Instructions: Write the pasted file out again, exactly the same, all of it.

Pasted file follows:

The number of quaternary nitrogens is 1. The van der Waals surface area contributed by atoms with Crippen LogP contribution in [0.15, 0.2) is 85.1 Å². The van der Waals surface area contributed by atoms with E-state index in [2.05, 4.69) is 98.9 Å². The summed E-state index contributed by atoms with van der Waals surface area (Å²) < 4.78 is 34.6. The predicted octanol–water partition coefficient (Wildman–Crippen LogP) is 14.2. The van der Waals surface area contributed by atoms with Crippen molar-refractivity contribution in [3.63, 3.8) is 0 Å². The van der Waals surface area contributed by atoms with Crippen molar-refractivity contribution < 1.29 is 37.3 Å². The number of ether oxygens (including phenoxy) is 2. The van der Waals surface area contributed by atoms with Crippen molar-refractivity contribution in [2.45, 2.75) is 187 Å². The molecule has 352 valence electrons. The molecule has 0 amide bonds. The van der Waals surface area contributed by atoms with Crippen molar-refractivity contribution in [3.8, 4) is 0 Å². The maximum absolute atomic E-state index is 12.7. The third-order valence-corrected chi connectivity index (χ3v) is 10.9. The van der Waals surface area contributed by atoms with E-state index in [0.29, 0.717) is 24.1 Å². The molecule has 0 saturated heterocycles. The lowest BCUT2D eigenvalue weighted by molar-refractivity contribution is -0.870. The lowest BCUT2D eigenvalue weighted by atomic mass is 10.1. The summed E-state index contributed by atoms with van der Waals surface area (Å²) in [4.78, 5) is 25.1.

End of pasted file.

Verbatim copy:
The number of quaternary nitrogens is 1. The van der Waals surface area contributed by atoms with Crippen LogP contribution in [0.15, 0.2) is 85.1 Å². The van der Waals surface area contributed by atoms with E-state index in [2.05, 4.69) is 98.9 Å². The summed E-state index contributed by atoms with van der Waals surface area (Å²) < 4.78 is 34.6. The predicted octanol–water partition coefficient (Wildman–Crippen LogP) is 14.2. The van der Waals surface area contributed by atoms with Crippen molar-refractivity contribution in [3.63, 3.8) is 0 Å². The van der Waals surface area contributed by atoms with Crippen molar-refractivity contribution < 1.29 is 37.3 Å². The number of ether oxygens (including phenoxy) is 2. The van der Waals surface area contributed by atoms with Crippen molar-refractivity contribution in [2.45, 2.75) is 187 Å². The molecule has 352 valence electrons. The molecule has 0 amide bonds. The van der Waals surface area contributed by atoms with Crippen molar-refractivity contribution in [3.8, 4) is 0 Å². The maximum absolute atomic E-state index is 12.7. The third-order valence-corrected chi connectivity index (χ3v) is 10.9. The van der Waals surface area contributed by atoms with E-state index in [0.29, 0.717) is 24.1 Å². The molecule has 0 saturated heterocycles. The lowest BCUT2D eigenvalue weighted by molar-refractivity contribution is -0.870. The lowest BCUT2D eigenvalue weighted by atomic mass is 10.1. The summed E-state index contributed by atoms with van der Waals surface area (Å²) in [4.78, 5) is 25.1.